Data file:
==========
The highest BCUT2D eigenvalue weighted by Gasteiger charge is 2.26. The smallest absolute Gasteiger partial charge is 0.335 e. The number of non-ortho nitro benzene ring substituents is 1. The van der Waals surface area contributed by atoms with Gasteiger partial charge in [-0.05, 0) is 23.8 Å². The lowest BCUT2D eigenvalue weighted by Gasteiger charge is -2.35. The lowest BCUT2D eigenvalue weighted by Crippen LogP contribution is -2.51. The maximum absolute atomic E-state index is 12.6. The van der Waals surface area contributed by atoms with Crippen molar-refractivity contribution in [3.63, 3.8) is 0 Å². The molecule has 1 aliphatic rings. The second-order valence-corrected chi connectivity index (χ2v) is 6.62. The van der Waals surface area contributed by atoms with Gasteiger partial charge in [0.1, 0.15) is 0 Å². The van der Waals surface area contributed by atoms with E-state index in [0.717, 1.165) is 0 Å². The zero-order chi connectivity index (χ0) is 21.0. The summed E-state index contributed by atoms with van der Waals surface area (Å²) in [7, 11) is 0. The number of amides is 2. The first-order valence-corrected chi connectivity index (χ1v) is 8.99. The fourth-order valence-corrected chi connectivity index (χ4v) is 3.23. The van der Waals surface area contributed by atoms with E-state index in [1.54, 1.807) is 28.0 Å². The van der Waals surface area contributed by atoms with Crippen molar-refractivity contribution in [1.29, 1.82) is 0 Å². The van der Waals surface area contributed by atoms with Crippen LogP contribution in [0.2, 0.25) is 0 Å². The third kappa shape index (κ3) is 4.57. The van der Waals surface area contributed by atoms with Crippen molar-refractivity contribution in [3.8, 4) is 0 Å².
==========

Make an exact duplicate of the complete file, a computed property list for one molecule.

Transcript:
The highest BCUT2D eigenvalue weighted by Gasteiger charge is 2.26. The smallest absolute Gasteiger partial charge is 0.335 e. The number of non-ortho nitro benzene ring substituents is 1. The van der Waals surface area contributed by atoms with Gasteiger partial charge in [-0.05, 0) is 23.8 Å². The lowest BCUT2D eigenvalue weighted by Gasteiger charge is -2.35. The lowest BCUT2D eigenvalue weighted by Crippen LogP contribution is -2.51. The maximum absolute atomic E-state index is 12.6. The van der Waals surface area contributed by atoms with Crippen molar-refractivity contribution in [3.63, 3.8) is 0 Å². The molecule has 1 aliphatic rings. The second-order valence-corrected chi connectivity index (χ2v) is 6.62. The van der Waals surface area contributed by atoms with Gasteiger partial charge in [0.1, 0.15) is 0 Å². The van der Waals surface area contributed by atoms with E-state index in [0.717, 1.165) is 0 Å². The zero-order chi connectivity index (χ0) is 21.0. The summed E-state index contributed by atoms with van der Waals surface area (Å²) in [7, 11) is 0. The number of amides is 2. The first-order valence-corrected chi connectivity index (χ1v) is 8.99. The fourth-order valence-corrected chi connectivity index (χ4v) is 3.23. The van der Waals surface area contributed by atoms with E-state index in [1.54, 1.807) is 28.0 Å². The van der Waals surface area contributed by atoms with Crippen molar-refractivity contribution in [1.29, 1.82) is 0 Å². The van der Waals surface area contributed by atoms with Crippen LogP contribution in [0.2, 0.25) is 0 Å². The third kappa shape index (κ3) is 4.57. The van der Waals surface area contributed by atoms with Crippen molar-refractivity contribution in [3.8, 4) is 0 Å².